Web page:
The Materials Book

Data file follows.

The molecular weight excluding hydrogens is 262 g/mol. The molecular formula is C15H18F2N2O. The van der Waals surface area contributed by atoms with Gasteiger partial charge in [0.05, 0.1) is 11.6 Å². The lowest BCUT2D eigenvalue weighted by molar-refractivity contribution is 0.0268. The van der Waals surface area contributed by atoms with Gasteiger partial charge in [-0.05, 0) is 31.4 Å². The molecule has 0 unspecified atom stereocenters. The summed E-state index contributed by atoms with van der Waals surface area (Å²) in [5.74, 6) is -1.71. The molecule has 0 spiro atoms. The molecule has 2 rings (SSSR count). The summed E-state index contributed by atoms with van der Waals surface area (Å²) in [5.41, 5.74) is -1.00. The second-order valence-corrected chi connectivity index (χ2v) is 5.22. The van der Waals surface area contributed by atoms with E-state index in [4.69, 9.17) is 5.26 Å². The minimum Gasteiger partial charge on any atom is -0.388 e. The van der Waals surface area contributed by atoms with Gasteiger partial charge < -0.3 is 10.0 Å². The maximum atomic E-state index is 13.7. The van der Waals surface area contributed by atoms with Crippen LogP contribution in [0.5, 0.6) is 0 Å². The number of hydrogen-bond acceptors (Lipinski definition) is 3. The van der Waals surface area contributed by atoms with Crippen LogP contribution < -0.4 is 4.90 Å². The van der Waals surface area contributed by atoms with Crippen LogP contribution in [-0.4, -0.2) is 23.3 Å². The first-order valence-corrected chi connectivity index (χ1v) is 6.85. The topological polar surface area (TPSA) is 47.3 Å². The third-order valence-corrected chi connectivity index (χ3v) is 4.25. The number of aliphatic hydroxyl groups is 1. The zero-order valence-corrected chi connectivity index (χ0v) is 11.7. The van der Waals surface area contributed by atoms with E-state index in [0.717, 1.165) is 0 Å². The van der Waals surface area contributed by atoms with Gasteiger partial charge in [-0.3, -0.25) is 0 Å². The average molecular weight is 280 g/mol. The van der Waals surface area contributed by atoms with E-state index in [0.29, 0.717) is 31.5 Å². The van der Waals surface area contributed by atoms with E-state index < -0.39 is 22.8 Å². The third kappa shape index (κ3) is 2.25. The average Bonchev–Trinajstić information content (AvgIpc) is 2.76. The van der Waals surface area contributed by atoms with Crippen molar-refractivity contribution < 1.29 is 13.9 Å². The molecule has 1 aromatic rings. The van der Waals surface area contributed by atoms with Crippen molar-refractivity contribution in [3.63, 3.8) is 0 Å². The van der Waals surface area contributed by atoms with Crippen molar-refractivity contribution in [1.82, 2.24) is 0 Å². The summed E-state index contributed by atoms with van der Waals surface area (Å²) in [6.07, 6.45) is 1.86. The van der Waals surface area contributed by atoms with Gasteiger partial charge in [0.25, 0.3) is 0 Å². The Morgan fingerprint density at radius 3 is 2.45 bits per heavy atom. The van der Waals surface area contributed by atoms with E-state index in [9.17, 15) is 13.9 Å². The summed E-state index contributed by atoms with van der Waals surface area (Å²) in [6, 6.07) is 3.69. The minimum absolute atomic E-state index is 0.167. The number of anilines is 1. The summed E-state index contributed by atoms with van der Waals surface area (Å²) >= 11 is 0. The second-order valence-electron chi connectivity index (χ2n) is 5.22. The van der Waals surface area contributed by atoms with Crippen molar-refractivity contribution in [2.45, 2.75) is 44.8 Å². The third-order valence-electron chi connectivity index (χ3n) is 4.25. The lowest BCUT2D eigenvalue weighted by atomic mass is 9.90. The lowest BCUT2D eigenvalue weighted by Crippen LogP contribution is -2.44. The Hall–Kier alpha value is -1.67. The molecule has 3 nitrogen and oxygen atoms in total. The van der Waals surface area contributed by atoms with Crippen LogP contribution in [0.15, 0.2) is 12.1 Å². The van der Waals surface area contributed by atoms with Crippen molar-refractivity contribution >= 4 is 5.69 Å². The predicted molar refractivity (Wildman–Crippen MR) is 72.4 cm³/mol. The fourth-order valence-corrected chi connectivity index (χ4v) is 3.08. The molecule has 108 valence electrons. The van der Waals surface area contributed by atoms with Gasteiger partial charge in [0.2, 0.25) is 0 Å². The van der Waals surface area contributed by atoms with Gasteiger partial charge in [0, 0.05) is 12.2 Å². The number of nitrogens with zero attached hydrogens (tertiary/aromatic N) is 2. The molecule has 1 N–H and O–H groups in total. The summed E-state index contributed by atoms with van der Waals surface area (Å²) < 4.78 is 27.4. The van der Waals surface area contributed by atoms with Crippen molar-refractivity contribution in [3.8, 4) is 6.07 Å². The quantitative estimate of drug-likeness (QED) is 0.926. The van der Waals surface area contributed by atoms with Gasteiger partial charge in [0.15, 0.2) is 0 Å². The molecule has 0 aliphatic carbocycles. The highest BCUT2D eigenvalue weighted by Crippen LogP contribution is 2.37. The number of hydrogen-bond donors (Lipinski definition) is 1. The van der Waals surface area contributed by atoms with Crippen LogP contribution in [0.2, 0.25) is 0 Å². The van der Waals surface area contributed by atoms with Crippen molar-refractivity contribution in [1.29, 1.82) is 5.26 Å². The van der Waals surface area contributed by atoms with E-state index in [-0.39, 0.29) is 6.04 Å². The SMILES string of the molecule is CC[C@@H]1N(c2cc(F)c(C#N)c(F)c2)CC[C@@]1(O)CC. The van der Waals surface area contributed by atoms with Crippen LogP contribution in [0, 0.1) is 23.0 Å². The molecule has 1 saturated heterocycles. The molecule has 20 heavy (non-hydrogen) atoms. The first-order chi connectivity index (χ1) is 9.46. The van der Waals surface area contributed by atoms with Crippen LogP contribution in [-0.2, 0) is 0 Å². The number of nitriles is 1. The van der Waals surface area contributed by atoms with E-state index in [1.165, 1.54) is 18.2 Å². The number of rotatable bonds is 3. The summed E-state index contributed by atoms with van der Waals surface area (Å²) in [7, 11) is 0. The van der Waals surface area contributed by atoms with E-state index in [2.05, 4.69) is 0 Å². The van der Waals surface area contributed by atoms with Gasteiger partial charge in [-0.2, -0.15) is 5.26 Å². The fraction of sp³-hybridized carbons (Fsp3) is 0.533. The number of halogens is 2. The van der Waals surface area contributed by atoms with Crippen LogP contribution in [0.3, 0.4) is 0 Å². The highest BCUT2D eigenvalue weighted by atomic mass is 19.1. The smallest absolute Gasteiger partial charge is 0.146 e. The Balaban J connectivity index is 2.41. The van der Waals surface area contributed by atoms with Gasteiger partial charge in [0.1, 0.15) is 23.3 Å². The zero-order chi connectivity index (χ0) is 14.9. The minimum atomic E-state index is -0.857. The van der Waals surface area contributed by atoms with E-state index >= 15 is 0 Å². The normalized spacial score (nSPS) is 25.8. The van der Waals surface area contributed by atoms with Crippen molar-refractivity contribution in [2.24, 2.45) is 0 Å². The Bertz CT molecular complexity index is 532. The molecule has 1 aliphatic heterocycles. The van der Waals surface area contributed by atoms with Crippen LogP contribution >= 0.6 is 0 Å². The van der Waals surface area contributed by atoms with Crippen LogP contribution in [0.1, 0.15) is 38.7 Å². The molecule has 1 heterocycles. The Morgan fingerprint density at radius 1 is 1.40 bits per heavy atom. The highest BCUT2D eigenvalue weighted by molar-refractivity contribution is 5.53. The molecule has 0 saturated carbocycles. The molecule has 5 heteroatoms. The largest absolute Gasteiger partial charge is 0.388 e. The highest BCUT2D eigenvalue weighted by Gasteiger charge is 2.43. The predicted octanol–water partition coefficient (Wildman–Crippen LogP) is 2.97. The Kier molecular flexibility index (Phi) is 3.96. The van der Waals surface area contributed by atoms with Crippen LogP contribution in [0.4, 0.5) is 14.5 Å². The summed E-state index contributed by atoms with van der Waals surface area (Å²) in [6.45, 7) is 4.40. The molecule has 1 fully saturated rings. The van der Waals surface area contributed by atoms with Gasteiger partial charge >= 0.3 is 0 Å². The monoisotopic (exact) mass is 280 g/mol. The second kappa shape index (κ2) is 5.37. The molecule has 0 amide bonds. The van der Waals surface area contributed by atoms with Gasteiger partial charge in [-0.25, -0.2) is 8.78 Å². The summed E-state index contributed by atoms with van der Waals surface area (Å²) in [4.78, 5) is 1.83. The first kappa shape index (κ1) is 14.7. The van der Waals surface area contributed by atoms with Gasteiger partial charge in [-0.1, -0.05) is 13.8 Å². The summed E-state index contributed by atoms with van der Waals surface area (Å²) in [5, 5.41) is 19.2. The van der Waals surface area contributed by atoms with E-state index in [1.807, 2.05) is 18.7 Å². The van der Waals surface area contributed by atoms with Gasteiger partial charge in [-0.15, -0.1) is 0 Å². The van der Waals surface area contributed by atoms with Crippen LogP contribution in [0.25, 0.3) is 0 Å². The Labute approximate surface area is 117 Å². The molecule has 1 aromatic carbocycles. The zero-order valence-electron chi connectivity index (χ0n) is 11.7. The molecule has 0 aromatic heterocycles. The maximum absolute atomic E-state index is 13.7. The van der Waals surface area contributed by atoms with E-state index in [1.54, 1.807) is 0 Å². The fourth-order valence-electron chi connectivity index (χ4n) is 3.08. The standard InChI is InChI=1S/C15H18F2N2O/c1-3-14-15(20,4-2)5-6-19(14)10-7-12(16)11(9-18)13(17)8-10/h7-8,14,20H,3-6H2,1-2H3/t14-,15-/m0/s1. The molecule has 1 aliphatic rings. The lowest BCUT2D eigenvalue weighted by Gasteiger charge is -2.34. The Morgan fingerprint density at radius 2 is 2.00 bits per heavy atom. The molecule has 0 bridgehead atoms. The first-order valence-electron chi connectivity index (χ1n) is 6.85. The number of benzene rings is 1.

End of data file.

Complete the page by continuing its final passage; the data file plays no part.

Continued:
225 Building Climate: From Mechanical to Material Arno Schlueter The growing awareness of buildings as significant consumers of resources, emitters of greenhouse gases, and contributors to phenomena such as urban heat islands has moved them to the center of global endeavors to mitigate climate change, transition toward renewable energy, and improve the well-being of populations in cities. Energy for a building is consumed in two principal ways: first, through the materials, from the harvesting of raw materials to the actual construction process, and second, through the operation of the building. Depending on the construction, climatic context, and building systems, the consumption of the latter could be a multiple of the former. The energy used to operate a building serves a simple purpose: to keep the interior environment in a state that is healthy and comfortable for its occupants. In most locations around the world, the effects of outside conditions and our own contributions to the indoor environment, such as carbon dioxide, humidity, and heat, require flows of energy and mass in the building to maintain such a state. Heat needs to be moved, fresh air supplied, and contaminated air removed. Humidity, though not as critical as heat, cold, and light, should stay within certain thresholds. The increasing demand for comfort has led to electromechanical systems for heating, cooling, air-conditioning, and lighting. Air-conditioning—the ability to design the indoor environment independent of the outdoors—is a transformative technology since it

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